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Sat Dec 8, 2012, 08:03 PM

The tax cuts for the rich expire in 22 days. [View all]

Last edited Sun Dec 9, 2012, 09:34 AM - Edit history (1)

WEEKLY ADDRESS: Congress Must Extend the Middle Class Tax Cuts

Hello, everybody. Over the last few weeks, there’s been a lot of talk about deadlines we’re facing on jobs and taxes and investments. But with so much noise and so many opinions flying around, it can be easy to lose sight of what this debate is really about. It’s not about which political party comes out on top, or who wins or loses in Washington. It’s about making smart decisions that will have a real impact on your lives and the lives of Americans all across the country.

Right now, middle-class tax cuts are set to expire at the end of the year. Time is running out. And there are two things that can happen.

First, if Congress does nothing, every family in America will see their income taxes automatically go up on January 1st. A typical middle-class family of four would get a $2,200 tax hike. That would be bad for families, it would be bad for businesses, and it would drag down our entire economy.

Now, Congress can avoid all this by passing a law that prevents a tax hike on the first $250,000 of everybody’s income. That means 98 percent of Americans and 97 percent of small businesses wouldn’t see their income taxes go up by a single dime. Even the wealthiest Americans would get a tax cut on the first $250,000 of their income. And families everywhere would enjoy some peace of mind.

The Senate has already done their part. Now we’re just waiting for Republicans in the House to do the same thing. But so far, they’ve put forward an unbalanced plan that actually lowers rates for the wealthiest Americans. If we want to protect the middle class, then the math just doesn’t work.

We can and should do more than just extend middle class tax cuts. I stand ready to work with Republicans on a plan that spurs economic growth, creates jobs and reduces our deficit – a plan that gives both sides some of what they want. I’m willing to find ways to bring down the cost of health care without hurting seniors and other Americans who depend on it. And I’m willing to make more entitlement spending cuts on top of the $1 trillion dollars in cuts I signed into law last year.

But if we’re serious about reducing our deficit while still investing in things like education and research that are important to growing our economy – and if we’re serious about protecting middle-class families – then we’re also going to have to ask the wealthiest Americans to pay higher tax rates. That’s one principle I won’t compromise on

After all, this was a central question in the election. A clear majority of Americans – Democrats, Republicans and Independents – agreed with a balanced approach that asks something from everyone, but a little more from those who can most afford it. It’s the only way to put our economy on a sustainable path without asking even more from the middle class. And it’s the only kind of plan I’m willing to sign.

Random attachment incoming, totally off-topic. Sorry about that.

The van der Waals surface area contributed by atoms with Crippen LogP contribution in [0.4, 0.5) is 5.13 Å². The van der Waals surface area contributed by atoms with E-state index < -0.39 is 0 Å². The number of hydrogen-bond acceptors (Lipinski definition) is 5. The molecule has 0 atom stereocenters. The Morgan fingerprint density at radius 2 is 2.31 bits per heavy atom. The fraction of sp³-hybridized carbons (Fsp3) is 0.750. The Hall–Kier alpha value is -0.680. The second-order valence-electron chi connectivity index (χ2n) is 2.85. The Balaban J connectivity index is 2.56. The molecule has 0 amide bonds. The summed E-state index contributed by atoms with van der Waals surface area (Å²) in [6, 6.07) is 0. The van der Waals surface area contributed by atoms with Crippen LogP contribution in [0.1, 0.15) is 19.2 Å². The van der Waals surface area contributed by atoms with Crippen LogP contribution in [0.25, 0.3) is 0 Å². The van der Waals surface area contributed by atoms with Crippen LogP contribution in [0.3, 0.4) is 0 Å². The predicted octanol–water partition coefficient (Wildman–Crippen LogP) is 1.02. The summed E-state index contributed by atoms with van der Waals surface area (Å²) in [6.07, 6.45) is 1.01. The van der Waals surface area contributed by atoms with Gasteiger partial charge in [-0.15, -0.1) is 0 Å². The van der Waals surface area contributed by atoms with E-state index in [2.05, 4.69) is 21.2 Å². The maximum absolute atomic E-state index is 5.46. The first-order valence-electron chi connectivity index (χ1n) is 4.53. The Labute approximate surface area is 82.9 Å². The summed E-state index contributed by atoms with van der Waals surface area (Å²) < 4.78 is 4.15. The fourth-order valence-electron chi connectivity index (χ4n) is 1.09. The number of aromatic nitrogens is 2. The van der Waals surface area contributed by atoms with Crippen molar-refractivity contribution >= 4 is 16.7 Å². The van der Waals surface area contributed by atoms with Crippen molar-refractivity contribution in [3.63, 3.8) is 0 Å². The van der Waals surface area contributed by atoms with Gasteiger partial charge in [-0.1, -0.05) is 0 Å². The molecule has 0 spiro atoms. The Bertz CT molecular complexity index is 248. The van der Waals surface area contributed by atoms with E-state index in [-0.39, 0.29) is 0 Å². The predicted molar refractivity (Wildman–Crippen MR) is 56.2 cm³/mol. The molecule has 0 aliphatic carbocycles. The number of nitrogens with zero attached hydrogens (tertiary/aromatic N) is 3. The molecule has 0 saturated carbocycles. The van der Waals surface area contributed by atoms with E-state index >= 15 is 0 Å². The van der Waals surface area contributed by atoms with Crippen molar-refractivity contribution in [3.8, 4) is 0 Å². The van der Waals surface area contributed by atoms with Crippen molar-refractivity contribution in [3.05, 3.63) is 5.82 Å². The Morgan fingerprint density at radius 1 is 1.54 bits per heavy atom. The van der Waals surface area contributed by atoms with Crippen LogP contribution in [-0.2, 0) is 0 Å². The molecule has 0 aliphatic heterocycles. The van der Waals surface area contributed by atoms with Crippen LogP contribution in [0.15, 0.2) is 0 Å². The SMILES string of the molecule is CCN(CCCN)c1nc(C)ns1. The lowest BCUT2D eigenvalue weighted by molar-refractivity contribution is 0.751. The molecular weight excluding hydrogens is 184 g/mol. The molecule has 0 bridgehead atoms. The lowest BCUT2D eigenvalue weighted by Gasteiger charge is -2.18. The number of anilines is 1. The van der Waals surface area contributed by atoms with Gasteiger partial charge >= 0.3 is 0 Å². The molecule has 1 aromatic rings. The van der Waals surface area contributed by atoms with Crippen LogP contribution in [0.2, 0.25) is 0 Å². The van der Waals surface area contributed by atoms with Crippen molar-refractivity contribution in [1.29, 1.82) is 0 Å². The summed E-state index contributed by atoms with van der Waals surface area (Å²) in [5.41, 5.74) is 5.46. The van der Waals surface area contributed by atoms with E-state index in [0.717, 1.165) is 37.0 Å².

Everyone agrees we need to bring down our deficit and strengthen our economy for the long-term. The question is whether we can do it in a responsible way that allows us to keep investing in the things that have always made America strong. I’m convinced we can. And if both sides are willing to compromise, I believe we can give businesses and families a sense of security going into the New Year.

Thanks, and have a great weekend.


Since the President mentioned that the Senate passed a bill, let's look at Boehner's three choices:

1) Accept the President's proposal with "dividends to be taxed as ordinary income" and the "estate tax to be levied at 45 percent on inheritances over $3.5 million."

2) Pass the Senate bill, "which currently taxes inheritances over $5 million at 35 percent," but excludes Obama's dividend proposal.

3) Go over the cliff when "the estate tax is scheduled to rise to 55 percent beginning with inheritances exceeding $1 million."

In each case, the tax cuts for the rich end.

G.O.P. Balks at White House Plan on Fiscal Crisis

Krugman: What Defines A Serious Deficit Proposal?

John Boehner nervously eyes the clock

Reid: We Agree On How To Resolve 97-98 Percent Of Fiscal Cliff

Senate Majority Leader Harry Reid (D-NV) offered his take on the fiscal cliff in a floor speech Tuesday, calling on the House to take up the Senate-passed bill to avert tax hikes on middle incomes.

An excerpt from Reid's speech:

"In fact, we could avert the fiscal cliff for 98 percent of American families and 97 percent of small businesses today. The House must only consider the Senate-passed bill freezing tax rates for those making less than $250,000 a year.

"This Congress is but one vote away from avoiding the fiscal cliff for middle class families and small businesses.


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